Laura Sullivan:  No, no, no.

Len Sipes:  And I – again I go back to NPR, like any other media entity, has a business case.

Laura Sullivan:  Yeah.

Len Sipes:  And they want to attract as many as listeners as humanly possible.

Laura Sullivan:  That’s true, that’s true.

Len Sipes:  And somebody out there is going to go, when they first hear about bail, they’re going to say, “Okay, what?”

Laura Sullivan:  They’re like my editor.  What?  They hear Robert saying.  We have 20-minute story coming out on bail?  People were like, that’s insane.  I don’t want to hear 20 minutes on bail.  What’s there to know about bail?

Len Sipes:  What’s there to know about bail?  Keep the bad guys in.  Give them a high bail, and –

Laura Sullivan:  don’t worry about it.

Len Sipes:  Then don’t worry about them.

Laura Sullivan:  What’s the problem?

Len Sipes:  What’s the problem?  But again, it has a huge fiscal ramifications for cities and counties, and it’s only in the last ten years or so that all of us within the criminal justice system, all government agencies have had to reduce our amount of spending, have we taken a hard look in terms of who we’re keeping and why.

Laura Sullivan:  Right.

Len Sipes:  And those constitutional and philosophical questions come up, so it is a public safety issue.  It is a fiscal issue.  It is a Constitutional issue.  Again – which is what you guys do, which is why it leads me to the next stories about doubts rise about 1972 Angola prison murder.  Now the story weaves this wonderful tale of Angola and the prison and how it’s in the deep South, and it’s huge, and it’s lush, and it’s a prison industry, and it’s in the middle of nowhere, and inmates basically have run that prison for years, and it’s not just a story about a homicide.  It’s a story about corrections in America.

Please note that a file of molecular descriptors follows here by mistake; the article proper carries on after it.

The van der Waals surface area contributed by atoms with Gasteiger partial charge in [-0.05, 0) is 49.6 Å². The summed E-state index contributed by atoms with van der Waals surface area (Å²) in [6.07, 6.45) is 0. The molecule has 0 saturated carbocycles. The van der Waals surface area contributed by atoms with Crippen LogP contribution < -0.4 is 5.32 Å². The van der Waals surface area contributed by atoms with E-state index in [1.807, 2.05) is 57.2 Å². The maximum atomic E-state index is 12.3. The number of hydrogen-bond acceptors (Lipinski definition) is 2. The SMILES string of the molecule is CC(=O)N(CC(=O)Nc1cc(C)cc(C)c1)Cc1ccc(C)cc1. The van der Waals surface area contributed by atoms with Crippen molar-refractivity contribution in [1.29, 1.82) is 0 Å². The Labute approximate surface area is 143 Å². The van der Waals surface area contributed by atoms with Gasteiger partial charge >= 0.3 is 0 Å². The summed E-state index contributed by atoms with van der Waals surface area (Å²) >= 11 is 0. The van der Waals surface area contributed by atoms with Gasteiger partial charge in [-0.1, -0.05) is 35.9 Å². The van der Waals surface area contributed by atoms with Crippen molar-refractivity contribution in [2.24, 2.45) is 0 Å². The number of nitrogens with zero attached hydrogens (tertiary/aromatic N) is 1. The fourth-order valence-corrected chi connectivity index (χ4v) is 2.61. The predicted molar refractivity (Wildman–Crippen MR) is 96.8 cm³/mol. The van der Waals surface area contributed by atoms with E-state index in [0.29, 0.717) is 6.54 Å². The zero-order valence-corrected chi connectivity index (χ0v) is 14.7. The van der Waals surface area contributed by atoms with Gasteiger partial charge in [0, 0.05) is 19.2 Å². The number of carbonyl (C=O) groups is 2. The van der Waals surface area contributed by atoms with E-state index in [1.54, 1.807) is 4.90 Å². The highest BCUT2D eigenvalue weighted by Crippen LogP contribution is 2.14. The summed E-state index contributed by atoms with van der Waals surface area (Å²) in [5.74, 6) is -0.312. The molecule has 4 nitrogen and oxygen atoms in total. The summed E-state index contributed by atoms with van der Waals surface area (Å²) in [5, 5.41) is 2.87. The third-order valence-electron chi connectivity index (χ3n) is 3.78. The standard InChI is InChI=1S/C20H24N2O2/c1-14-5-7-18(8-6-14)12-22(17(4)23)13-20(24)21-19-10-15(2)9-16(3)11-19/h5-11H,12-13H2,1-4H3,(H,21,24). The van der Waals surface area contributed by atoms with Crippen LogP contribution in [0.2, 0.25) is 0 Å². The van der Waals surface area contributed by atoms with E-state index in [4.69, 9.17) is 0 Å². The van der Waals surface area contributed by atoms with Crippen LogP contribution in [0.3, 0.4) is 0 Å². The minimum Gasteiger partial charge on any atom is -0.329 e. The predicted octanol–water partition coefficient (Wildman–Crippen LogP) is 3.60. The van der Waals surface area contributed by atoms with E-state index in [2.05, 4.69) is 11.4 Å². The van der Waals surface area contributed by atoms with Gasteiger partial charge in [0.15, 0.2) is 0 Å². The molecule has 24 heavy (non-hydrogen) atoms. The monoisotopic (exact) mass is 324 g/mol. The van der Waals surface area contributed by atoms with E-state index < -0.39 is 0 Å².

Laura Sullivan:  It’s a story about corrections in America.

Len Sipes:  Right.

Laura Sullivan:  And it’s a story about corrections in the South.

Len Sipes:  Right.

Laura Sullivan:  And a lot of, sort of the racial turmoil that, you know, tainted all – most Southern prisons for decades.

Len Sipes:  Right.

Laura Sullivan:  And they’re just sort of now coming out of.

Len Sipes:  Right.

Laura Sullivan:  I mean, even now, Angola, the officers are largely white and the inmates are very – almost entirely African American.

Len Sipes:  But that’s not uncommon in many jurisdictions.

Laura Sullivan:  It’s true.  That’s true.

Len Sipes:  Especially those on the East Coast.

Laura Sullivan:  But they have a very, very difficult racial history at Angola that they’re sort of trying to overcome, and this murder of a white prison guard by allegedly by a group of Black Panther activists , African-Americans, was very telling of this transformation for this prison and what it had gone through, and the fact that there are a lot of questions about whether or not the two inmates in this story actually did it?

Len Sipes:  Right.

Laura Sullivan:  And they had been held in solitary confinement at this prison.

Len Sipes:  Right.

Laura Sullivan:  For 36 years.

Len Sipes:  Right.  So it was not a story ostensively about an Angola prison murder.

Laura Sullivan:  No.

Len Sipes:  It was a story about corrections in America.

Laura Sullivan:  Yeah.

Len Sipes:  In the south.

Laura Sullivan:  Yeah.

Len Sipes:  With all the racial issues attached to it, with the solitary confinement issues attached to it.  I mean it was a profoundly moving story about much larger issues than one homicide, but then again, that’s how NPR advertises it, is that, as, you know, we’re going to take a look at a 1972 murder in a prison in the deep South and the average person is sitting there going, and that means what to me?

Laura Sullivan:  Why do I care?

Len Sipes:  But it tells – I mean it’s a transformational story about all these larger issues we’re talking about, and what I would imagine that is why you pick these stories.

Laura Sullivan:  Right.

Len Sipes:  Because it’s not the narrow issue of women on an Indian reservation being raped, and people, specifically from outside the Indian reservation, are getting away with it?  It’s a larger issue about rape in America.

Laura Sullivan:  Right, and the lack of prosecution.

Len Sipes:  It’s a larger issue about corrections, about the lack of prosecutions and the lack of concern on the part of the criminal justice system.

Laura Sullivan:  Right.

Len Sipes:  And what are we doing in corrections, and are we Constitutional? and are we moral? and by the way, race filters into this, and you have to examine race.  I mean these are the larger issues.  I’m not quite sure the average person sitting in their driveway, pulling into their driveway after a long drive home understands that when they hear a 1972 investigation of a –

Laura Sullivan:  Well, hopefully, if they get to the end of the story, they will get it.

Len Sipes:  Yes.